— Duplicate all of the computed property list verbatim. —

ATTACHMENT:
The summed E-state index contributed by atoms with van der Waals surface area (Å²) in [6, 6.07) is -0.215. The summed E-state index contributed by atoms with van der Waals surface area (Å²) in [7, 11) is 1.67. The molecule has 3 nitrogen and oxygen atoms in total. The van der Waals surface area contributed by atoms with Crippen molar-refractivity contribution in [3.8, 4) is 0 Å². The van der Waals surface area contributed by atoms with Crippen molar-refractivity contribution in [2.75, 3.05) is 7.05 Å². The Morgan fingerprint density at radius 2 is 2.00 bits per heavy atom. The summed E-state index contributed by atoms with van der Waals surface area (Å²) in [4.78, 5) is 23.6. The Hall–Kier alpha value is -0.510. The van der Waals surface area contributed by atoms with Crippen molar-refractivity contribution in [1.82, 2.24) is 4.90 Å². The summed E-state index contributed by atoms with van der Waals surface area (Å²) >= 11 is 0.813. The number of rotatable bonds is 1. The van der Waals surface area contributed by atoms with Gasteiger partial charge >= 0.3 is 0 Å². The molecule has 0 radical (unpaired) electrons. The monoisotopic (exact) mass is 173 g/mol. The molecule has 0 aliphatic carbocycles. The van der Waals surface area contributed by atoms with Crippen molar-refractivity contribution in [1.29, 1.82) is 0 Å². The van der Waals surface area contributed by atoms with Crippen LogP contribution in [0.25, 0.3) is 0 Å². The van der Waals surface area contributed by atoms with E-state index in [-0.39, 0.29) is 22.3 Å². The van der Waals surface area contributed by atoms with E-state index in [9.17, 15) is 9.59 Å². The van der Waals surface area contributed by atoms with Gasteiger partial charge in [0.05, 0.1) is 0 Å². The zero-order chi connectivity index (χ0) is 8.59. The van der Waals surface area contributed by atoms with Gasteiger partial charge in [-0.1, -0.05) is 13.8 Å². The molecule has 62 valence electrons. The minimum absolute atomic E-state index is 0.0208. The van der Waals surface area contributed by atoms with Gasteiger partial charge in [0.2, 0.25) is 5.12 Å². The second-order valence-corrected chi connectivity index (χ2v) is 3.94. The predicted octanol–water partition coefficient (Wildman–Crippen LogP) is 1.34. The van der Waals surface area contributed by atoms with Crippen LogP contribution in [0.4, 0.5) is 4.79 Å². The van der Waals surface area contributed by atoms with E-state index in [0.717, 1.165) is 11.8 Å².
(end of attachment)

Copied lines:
The summed E-state index contributed by atoms with van der Waals surface area (Å²) in [6, 6.07) is -0.215. The summed E-state index contributed by atoms with van der Waals surface area (Å²) in [7, 11) is 1.67. The molecule has 3 nitrogen and oxygen atoms in total. The van der Waals surface area contributed by atoms with Crippen molar-refractivity contribution in [3.8, 4) is 0 Å². The van der Waals surface area contributed by atoms with Crippen molar-refractivity contribution in [2.75, 3.05) is 7.05 Å². The Morgan fingerprint density at radius 2 is 2.00 bits per heavy atom. The summed E-state index contributed by atoms with van der Waals surface area (Å²) in [4.78, 5) is 23.6. The Hall–Kier alpha value is -0.510. The van der Waals surface area contributed by atoms with Crippen molar-refractivity contribution in [1.82, 2.24) is 4.90 Å². The summed E-state index contributed by atoms with van der Waals surface area (Å²) >= 11 is 0.813. The number of rotatable bonds is 1. The van der Waals surface area contributed by atoms with Gasteiger partial charge >= 0.3 is 0 Å². The molecule has 0 radical (unpaired) electrons. The monoisotopic (exact) mass is 173 g/mol. The molecule has 0 aliphatic carbocycles. The van der Waals surface area contributed by atoms with Crippen molar-refractivity contribution in [1.29, 1.82) is 0 Å². The van der Waals surface area contributed by atoms with Crippen LogP contribution in [0.25, 0.3) is 0 Å². The van der Waals surface area contributed by atoms with E-state index in [-0.39, 0.29) is 22.3 Å². The van der Waals surface area contributed by atoms with E-state index in [9.17, 15) is 9.59 Å². The van der Waals surface area contributed by atoms with Gasteiger partial charge in [0.05, 0.1) is 0 Å². The zero-order chi connectivity index (χ0) is 8.59. The van der Waals surface area contributed by atoms with Gasteiger partial charge in [-0.1, -0.05) is 13.8 Å². The molecule has 62 valence electrons. The minimum absolute atomic E-state index is 0.0208. The van der Waals surface area contributed by atoms with Gasteiger partial charge in [0.2, 0.25) is 5.12 Å². The second-order valence-corrected chi connectivity index (χ2v) is 3.94. The predicted octanol–water partition coefficient (Wildman–Crippen LogP) is 1.34. The van der Waals surface area contributed by atoms with Crippen LogP contribution in [0.4, 0.5) is 4.79 Å². The van der Waals surface area contributed by atoms with E-state index in [0.717, 1.165) is 11.8 Å².